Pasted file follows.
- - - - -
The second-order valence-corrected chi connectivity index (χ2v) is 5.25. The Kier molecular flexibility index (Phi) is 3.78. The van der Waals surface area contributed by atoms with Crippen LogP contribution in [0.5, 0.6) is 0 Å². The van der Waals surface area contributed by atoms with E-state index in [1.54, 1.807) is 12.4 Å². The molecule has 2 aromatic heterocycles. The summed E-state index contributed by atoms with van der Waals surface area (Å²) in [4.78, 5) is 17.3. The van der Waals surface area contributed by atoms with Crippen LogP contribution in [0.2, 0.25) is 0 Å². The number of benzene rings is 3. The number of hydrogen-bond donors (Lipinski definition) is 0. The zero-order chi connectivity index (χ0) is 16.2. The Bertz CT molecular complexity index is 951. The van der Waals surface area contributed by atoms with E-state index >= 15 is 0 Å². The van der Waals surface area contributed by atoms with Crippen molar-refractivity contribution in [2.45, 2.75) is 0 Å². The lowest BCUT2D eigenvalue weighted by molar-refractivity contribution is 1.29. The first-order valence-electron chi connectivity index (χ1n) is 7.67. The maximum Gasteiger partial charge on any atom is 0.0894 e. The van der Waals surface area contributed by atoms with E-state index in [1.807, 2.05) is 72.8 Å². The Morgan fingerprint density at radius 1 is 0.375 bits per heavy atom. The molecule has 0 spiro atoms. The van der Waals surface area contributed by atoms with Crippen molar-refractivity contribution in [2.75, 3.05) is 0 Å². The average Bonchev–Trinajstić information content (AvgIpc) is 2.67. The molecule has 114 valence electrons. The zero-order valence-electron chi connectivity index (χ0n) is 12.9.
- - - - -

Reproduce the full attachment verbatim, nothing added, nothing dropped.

The second-order valence-corrected chi connectivity index (χ2v) is 5.25. The Kier molecular flexibility index (Phi) is 3.78. The van der Waals surface area contributed by atoms with Crippen LogP contribution in [0.5, 0.6) is 0 Å². The van der Waals surface area contributed by atoms with E-state index in [1.54, 1.807) is 12.4 Å². The molecule has 2 aromatic heterocycles. The summed E-state index contributed by atoms with van der Waals surface area (Å²) in [4.78, 5) is 17.3. The van der Waals surface area contributed by atoms with Crippen LogP contribution in [0.2, 0.25) is 0 Å². The number of benzene rings is 3. The number of hydrogen-bond donors (Lipinski definition) is 0. The zero-order chi connectivity index (χ0) is 16.2. The Bertz CT molecular complexity index is 951. The van der Waals surface area contributed by atoms with E-state index >= 15 is 0 Å². The van der Waals surface area contributed by atoms with Crippen molar-refractivity contribution in [2.45, 2.75) is 0 Å². The lowest BCUT2D eigenvalue weighted by molar-refractivity contribution is 1.29. The first-order valence-electron chi connectivity index (χ1n) is 7.67. The maximum Gasteiger partial charge on any atom is 0.0894 e. The van der Waals surface area contributed by atoms with E-state index in [1.807, 2.05) is 72.8 Å². The Morgan fingerprint density at radius 1 is 0.375 bits per heavy atom. The molecule has 0 spiro atoms. The van der Waals surface area contributed by atoms with Crippen molar-refractivity contribution in [2.75, 3.05) is 0 Å². The average Bonchev–Trinajstić information content (AvgIpc) is 2.67. The molecule has 114 valence electrons. The zero-order valence-electron chi connectivity index (χ0n) is 12.9.